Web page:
- The Washington Times - Saturday, February 3, 2007

MILAN, Italy

The latest fashion dilemma had to do with weather as designers offered new ways to fight the elements for their fall-winter 2007-08 menswear collections, shown recently on the Milan catwalk.

With ski resorts pining for snow in the warmest winter in more than a century and outdoor city cafes bulging with tourists in shirt sleeves, the barometer has had its effect on the fashion industry.

The unseasonable weather could just be a fluke, but designers aren’t taking any chances and are focusing on indoor looks.

At Dolce & Gabbana, which opened the five-day preview showings recently, models sauntered down the runway in shimmering silver snowsuits, but underneath, they wore classic black suits, white shirts and thin ties.

The new Dolce & Gabbana suit has a close fit, a thin-lapeled jacket and tapered trousers. Whether with a two- or four-buttoned jacket, the suit exudes simple elegance.

Next season, the daring duo fights the elements with a new take on fashion for them the English schoolboy. The Dolce lad wears tailored jeans, classic sweaters and posh cashmere-wool overcoats. Footwear comes in hip patent leather lace-ups with exaggeratedly pointed toes. Hefty winter boots are absent from the collection.

Donatella Versace for both men and women has made a slow but persistent move from sexy to sophisticated. Her latest collection, presented Sunday, takes a giant step in this direction, with the accent on sobriety.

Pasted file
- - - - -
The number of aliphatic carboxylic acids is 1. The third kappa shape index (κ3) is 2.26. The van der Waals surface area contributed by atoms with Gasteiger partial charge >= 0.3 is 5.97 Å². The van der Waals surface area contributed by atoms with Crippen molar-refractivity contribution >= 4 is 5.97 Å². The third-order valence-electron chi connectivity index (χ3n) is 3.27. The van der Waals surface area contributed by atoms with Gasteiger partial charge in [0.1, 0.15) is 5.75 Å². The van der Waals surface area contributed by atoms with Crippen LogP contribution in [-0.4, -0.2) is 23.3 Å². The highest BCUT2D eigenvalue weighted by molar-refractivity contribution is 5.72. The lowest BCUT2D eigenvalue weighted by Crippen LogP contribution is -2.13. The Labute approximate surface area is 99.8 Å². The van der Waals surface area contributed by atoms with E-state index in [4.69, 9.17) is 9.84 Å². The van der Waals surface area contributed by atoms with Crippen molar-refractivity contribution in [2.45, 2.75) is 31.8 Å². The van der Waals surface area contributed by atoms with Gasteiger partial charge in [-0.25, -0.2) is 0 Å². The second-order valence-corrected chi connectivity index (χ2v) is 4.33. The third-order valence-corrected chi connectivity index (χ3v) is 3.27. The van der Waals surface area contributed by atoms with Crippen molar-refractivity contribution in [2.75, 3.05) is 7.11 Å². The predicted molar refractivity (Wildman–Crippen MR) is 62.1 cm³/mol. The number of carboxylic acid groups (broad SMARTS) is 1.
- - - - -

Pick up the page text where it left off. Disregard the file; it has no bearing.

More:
“It’s more about spirit than muscle,” she said before the much-applauded show in the brand-new Versace venue in downtown Milan.

By the designer’s own admission, her muse for the austere collection defined by slim black suits worn with pristine clerical-collared white shirts was Pope Benedict XVI’s private secretary, Monsignor Georg Ganswein.

The handsome priest has become quite a heartthrob in the Eternal City, and much to the prelate’s displeasure, his disarming good looks have been the brunt of Italian television comedy.

“I find him absolutely fascinating,” Miss Versace said.

The accent at Versace also was on indoors, with outerwear limited to belted leather jackets and elegant overcoats. Evening wear was top of the line, featuring not only tuxedo jackets, but yesteryear coat and tails. Oversized bow ties completed the look.

There was little of the usual eccentricity in the Gianfranco Ferre collection presented recently. Far from the bold, brash styles of past seasons, the collection was chock-full of cozy cashmere sweaters, sporty blazers and casual slacks. Far from winter, the look and the colors were perfect for an autumn weekend in the countryside.

Roberto Cavalli finds it hard to resist overkill, but this season, he, too, tones down his fashion passion. Built on the mod cigarette pant in a range of fabrics from velvet to snakeskin, the collection presented here included heavy-textured sweaters and belted jackets, all in uncharacteristic black and gray.

The only extravagance came at night in the ruffled evening shirts with a bird painted on the back and in a spattering of sequins on shirts and sweaters.

Giorgio Armani showed his second line Emporio collection. The menswear maestro, never afraid to dare the elements, ended his show with a glittering parade of snowboarders in shiny silver snowsuits with matching silver boards.

Overall, though, the show had the same downplayed feel that characterized the first days of the preview collections.

Mostly black, the show featured suits with comfortable jackets and tapered trousers, sweaters with elbow padding, and quilted sport jackets.

Although the collection was designed for cold weather, the techno fabrics are thermo-regulated, offering a wide temperature range and an extra-light look.

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